21 February 2006

Kyrgyz Funeral

We went to a funeral today for the grandmother and mother of some good friends of ours. It was a little different than other similar things we've done while we've been here or in the Middle East because we were invited not to see a funeral, but because we're friends of the family. I hope it makes sense what I mean. It was a beautiful day.

They set up a yurt in the yard in front of the house. People came for something like a viewing and to visit the family in the morning, then the family prepared the body for burial before noon. The imam was there and there was a lot of praying, chanting, and mourning over the body. A lot was familiar from the Qur'an. It was beautiful to hear again. Then the men went with the body to the cemetery and the women went to a meal at a hotel. This family is better off than many, so they were able to do the meal at a nice hotel with plenty of horse meat.

I did try some today (tasted a lot like beef), but I couldn't bring myself to try any of the unknown pieces. Luckily, they have a handy system here- you take home all your leftovers. They loaded up our plates with all kinds of horse parts (and I mean all kinds), we all ate a bit, then we loaded up the plastic bags provided by the hotel. After we got home, we gave our meat to one of the people on the street who would appreciate it far more than we would.

I do love the salads here. One in particular is my favorite- thinly sliced cabbage, onions, garlic, and carrots. I need to get a recipe for that one.

They said several prayers at the meal also. Some were from the Qur'an, others were in Kyrgyz. They prayed specifically for the family members, including the ones we know, which was nice to hear. The men came to the hotel after the women had finished so they could have their meal. Handy system. Several of the closest female members of the family weren't at the women's meal though, although one of the daughters was in charge of the meal. Since our friends weren't at the meal, they assigned other relatives to keep track of us at the hotel.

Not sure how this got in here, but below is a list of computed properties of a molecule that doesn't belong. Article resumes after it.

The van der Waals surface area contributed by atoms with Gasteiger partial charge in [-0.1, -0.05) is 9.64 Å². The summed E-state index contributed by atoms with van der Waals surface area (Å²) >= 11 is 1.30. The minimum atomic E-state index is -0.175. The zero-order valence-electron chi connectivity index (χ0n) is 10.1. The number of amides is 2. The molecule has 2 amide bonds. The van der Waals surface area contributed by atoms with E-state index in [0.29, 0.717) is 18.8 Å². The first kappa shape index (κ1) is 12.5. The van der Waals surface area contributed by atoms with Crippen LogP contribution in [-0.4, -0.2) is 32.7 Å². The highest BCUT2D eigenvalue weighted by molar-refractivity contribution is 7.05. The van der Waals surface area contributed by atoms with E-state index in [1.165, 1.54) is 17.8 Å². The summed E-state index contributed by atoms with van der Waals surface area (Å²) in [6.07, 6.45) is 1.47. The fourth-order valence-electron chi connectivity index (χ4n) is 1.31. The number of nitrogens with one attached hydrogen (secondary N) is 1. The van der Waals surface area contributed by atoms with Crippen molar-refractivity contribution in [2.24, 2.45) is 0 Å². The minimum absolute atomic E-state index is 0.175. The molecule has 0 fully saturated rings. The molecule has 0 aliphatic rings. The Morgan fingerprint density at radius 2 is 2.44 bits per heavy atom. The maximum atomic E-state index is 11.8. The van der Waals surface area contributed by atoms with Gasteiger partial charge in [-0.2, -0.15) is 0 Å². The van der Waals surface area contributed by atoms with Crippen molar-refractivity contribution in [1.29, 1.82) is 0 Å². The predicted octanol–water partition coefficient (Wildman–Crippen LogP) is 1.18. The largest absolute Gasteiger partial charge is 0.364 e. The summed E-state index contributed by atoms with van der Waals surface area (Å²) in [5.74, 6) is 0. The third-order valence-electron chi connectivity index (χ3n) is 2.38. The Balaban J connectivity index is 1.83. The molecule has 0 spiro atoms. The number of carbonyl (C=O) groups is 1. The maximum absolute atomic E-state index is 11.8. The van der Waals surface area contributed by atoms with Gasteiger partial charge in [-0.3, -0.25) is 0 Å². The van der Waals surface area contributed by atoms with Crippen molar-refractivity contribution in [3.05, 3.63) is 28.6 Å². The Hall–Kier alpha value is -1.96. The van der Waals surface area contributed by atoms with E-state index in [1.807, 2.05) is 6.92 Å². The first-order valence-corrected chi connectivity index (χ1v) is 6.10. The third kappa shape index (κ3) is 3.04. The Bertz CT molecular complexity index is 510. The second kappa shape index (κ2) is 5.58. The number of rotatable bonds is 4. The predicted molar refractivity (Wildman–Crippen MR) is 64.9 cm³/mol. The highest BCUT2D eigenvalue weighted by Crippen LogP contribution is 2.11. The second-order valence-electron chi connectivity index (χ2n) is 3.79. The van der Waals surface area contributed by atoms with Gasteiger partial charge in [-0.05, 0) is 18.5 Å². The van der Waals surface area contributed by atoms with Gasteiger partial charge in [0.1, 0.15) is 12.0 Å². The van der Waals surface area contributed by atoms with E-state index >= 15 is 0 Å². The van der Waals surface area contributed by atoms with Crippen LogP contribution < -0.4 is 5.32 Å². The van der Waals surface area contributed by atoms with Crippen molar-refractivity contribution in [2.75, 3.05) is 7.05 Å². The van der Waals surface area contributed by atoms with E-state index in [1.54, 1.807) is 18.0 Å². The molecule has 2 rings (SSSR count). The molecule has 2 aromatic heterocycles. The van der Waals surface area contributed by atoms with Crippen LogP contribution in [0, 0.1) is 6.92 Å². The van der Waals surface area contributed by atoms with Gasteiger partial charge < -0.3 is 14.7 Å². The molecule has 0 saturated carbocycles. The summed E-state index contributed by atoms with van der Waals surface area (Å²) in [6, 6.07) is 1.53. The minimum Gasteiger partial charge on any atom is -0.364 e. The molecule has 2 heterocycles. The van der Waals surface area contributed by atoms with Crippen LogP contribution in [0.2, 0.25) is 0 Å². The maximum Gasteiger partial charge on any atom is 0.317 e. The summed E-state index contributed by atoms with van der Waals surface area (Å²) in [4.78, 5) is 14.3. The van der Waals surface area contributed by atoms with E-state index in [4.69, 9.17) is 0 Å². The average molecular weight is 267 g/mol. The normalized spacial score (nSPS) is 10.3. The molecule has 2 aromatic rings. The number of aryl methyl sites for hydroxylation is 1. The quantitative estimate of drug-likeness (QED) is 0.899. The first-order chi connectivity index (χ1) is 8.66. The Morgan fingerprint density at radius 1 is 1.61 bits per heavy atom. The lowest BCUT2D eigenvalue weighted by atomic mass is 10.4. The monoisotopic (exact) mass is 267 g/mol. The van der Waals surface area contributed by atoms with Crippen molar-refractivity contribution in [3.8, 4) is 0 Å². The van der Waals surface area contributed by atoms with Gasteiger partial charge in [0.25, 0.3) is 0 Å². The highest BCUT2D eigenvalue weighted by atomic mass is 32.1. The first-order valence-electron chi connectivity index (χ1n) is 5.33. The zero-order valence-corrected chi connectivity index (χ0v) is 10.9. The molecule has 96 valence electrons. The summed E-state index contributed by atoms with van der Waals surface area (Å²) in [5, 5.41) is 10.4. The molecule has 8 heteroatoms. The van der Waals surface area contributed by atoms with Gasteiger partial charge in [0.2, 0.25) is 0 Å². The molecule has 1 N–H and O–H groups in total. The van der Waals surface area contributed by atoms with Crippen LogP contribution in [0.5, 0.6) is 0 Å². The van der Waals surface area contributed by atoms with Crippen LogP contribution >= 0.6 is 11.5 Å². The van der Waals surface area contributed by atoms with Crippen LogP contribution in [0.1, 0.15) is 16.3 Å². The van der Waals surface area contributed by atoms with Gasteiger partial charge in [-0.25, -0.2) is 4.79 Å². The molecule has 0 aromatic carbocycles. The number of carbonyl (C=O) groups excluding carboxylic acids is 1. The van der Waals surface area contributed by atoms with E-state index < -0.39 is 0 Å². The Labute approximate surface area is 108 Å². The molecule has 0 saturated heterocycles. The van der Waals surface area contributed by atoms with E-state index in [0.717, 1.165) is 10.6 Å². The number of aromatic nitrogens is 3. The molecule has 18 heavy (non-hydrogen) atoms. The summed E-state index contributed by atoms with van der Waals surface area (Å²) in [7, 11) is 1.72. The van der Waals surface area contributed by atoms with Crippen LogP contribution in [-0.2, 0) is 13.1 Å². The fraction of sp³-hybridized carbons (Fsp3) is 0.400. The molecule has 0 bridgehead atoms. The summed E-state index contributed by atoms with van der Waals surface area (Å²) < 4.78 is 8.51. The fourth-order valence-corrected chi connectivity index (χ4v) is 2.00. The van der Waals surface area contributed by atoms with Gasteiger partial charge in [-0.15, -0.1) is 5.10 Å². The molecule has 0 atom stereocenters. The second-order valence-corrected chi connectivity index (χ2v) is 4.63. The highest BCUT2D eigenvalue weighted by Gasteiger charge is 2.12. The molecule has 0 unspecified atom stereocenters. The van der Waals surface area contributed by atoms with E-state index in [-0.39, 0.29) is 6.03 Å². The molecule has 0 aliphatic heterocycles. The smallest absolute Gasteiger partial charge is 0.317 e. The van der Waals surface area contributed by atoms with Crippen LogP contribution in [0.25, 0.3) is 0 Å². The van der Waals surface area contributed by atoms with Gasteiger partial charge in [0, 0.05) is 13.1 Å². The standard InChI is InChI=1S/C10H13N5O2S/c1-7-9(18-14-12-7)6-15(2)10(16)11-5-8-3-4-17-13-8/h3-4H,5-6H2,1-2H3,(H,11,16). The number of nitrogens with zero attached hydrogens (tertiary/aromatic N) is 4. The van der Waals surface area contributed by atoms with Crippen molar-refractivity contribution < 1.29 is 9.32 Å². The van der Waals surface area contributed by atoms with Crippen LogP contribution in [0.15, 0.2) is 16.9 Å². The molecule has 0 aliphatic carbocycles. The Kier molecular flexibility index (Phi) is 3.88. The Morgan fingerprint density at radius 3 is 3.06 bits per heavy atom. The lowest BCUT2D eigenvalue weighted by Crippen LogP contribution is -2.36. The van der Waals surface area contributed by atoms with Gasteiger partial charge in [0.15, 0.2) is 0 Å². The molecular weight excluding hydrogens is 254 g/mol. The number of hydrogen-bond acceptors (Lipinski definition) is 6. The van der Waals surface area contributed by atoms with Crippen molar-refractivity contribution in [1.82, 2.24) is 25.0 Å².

The woman who died was 96 years old. She was born in 1909 and it's interesting to think about all the things she saw during her life. She was born 8 years before the Russian Revolution, saw the entire history of the Soviet Union, then lived her last 14 years in the uncertainty of the new Kyrgyz Republic.


  1. Brave.

    I am not a very exploritory eater.

    What an interesting experience. When you said, dressing the body, are their religious aspects to that?

    In a way, that is very simular to many of the funerals I have experienced here.

    Dressing the body. The viewing. A service. Cemetary. back to the church for a meal.

  2. Yes, it was very much the same in many ways as funerals are all over the world. I especially liked how the family was so involved. Certainly we're involved in the US, but there was a sense that this was the last thing the family could do for her and they were going to do a good job and do it themselves. I think we've lost that a bit in the US with our funeral directors and everything.

    From what I was told by several Kyrgyz friends, there really wasn't any religious aspect in dressing the body. But there could be and they just weren't that specific.

    A Kyrgyz friend of ours who is a Mormon was asked what his family would do for his funeral since he wasn't Muslim anymore. To me though, I didn't really see anything at the funeral that would be inappropriate at a Mormon funeral. Besides, most of the people here, at least in Bishkek, aren't really very Muslim anyway.

  3. Wouldn't you just have loved to have met that woman and talked to her and plumbed her memory?

    My mother has dementia at 75. I so wish I'd asked her more questions before her mind went. I asked her the other day if she remembered when my father used to beat her up and she said, "no."

    I don't think she does, either. which is probably a blessing.

    But I think this is a good reason for a good honest history of oneself. I sure would have benefited.